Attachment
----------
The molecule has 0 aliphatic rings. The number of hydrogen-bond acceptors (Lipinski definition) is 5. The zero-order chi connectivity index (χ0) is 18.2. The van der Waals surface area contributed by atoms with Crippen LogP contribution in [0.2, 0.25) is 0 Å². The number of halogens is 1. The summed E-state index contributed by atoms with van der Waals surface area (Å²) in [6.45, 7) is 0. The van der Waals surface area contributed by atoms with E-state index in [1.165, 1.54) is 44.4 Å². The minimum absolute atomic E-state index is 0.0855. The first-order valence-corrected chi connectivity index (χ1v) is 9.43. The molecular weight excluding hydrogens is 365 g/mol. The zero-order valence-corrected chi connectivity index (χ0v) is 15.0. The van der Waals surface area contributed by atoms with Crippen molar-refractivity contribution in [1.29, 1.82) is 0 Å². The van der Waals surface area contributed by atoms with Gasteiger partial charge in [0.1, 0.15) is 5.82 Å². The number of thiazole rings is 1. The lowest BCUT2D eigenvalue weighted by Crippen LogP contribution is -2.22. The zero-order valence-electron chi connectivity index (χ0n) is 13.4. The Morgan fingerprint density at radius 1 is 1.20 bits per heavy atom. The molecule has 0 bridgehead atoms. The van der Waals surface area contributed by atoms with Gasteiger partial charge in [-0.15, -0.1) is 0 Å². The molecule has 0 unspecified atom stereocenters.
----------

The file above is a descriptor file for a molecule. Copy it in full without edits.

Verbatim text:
The molecule has 0 aliphatic rings. The number of hydrogen-bond acceptors (Lipinski definition) is 5. The zero-order chi connectivity index (χ0) is 18.2. The van der Waals surface area contributed by atoms with Crippen LogP contribution in [0.2, 0.25) is 0 Å². The number of halogens is 1. The summed E-state index contributed by atoms with van der Waals surface area (Å²) in [6.45, 7) is 0. The van der Waals surface area contributed by atoms with E-state index in [1.165, 1.54) is 44.4 Å². The minimum absolute atomic E-state index is 0.0855. The first-order valence-corrected chi connectivity index (χ1v) is 9.43. The molecular weight excluding hydrogens is 365 g/mol. The zero-order valence-corrected chi connectivity index (χ0v) is 15.0. The van der Waals surface area contributed by atoms with Crippen molar-refractivity contribution in [1.29, 1.82) is 0 Å². The van der Waals surface area contributed by atoms with Gasteiger partial charge in [0.1, 0.15) is 5.82 Å². The number of thiazole rings is 1. The lowest BCUT2D eigenvalue weighted by Crippen LogP contribution is -2.22. The zero-order valence-electron chi connectivity index (χ0n) is 13.4. The Morgan fingerprint density at radius 1 is 1.20 bits per heavy atom. The molecule has 0 bridgehead atoms. The van der Waals surface area contributed by atoms with Gasteiger partial charge in [-0.15, -0.1) is 0 Å². The molecule has 0 unspecified atom stereocenters.